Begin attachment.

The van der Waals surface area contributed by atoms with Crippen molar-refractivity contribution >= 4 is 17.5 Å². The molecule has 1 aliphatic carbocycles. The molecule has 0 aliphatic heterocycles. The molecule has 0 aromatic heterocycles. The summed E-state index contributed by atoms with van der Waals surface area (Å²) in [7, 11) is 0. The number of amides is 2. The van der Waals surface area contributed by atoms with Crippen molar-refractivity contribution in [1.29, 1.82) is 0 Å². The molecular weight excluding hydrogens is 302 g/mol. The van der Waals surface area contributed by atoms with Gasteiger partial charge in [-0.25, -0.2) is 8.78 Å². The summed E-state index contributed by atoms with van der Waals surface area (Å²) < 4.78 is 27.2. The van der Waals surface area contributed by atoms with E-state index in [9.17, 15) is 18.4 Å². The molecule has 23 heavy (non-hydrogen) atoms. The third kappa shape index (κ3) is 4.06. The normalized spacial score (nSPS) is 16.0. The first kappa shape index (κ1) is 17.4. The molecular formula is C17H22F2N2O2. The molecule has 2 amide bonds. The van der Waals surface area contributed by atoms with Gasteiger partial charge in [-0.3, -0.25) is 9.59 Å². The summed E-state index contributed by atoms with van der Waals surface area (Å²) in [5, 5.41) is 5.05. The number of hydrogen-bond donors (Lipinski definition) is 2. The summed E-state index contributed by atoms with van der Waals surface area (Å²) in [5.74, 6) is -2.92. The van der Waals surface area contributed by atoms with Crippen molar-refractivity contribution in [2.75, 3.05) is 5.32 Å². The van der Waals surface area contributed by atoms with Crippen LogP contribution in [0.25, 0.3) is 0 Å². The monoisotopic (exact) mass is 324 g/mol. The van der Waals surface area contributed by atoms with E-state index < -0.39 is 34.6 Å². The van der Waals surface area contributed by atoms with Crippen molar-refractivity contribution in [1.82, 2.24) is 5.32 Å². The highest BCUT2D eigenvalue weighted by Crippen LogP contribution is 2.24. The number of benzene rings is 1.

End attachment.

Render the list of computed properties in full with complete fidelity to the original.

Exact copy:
The van der Waals surface area contributed by atoms with Crippen molar-refractivity contribution >= 4 is 17.5 Å². The molecule has 1 aliphatic carbocycles. The molecule has 0 aliphatic heterocycles. The molecule has 0 aromatic heterocycles. The summed E-state index contributed by atoms with van der Waals surface area (Å²) in [7, 11) is 0. The number of amides is 2. The van der Waals surface area contributed by atoms with Crippen molar-refractivity contribution in [1.29, 1.82) is 0 Å². The molecular weight excluding hydrogens is 302 g/mol. The van der Waals surface area contributed by atoms with Gasteiger partial charge in [-0.25, -0.2) is 8.78 Å². The summed E-state index contributed by atoms with van der Waals surface area (Å²) < 4.78 is 27.2. The van der Waals surface area contributed by atoms with E-state index in [9.17, 15) is 18.4 Å². The molecule has 23 heavy (non-hydrogen) atoms. The third kappa shape index (κ3) is 4.06. The normalized spacial score (nSPS) is 16.0. The first kappa shape index (κ1) is 17.4. The molecular formula is C17H22F2N2O2. The molecule has 2 amide bonds. The van der Waals surface area contributed by atoms with Gasteiger partial charge in [-0.3, -0.25) is 9.59 Å². The summed E-state index contributed by atoms with van der Waals surface area (Å²) in [5, 5.41) is 5.05. The number of hydrogen-bond donors (Lipinski definition) is 2. The summed E-state index contributed by atoms with van der Waals surface area (Å²) in [5.74, 6) is -2.92. The van der Waals surface area contributed by atoms with Crippen molar-refractivity contribution in [2.75, 3.05) is 5.32 Å². The van der Waals surface area contributed by atoms with Crippen LogP contribution in [0.25, 0.3) is 0 Å². The monoisotopic (exact) mass is 324 g/mol. The van der Waals surface area contributed by atoms with E-state index < -0.39 is 34.6 Å². The van der Waals surface area contributed by atoms with Crippen molar-refractivity contribution in [1.82, 2.24) is 5.32 Å². The highest BCUT2D eigenvalue weighted by Crippen LogP contribution is 2.24. The number of benzene rings is 1.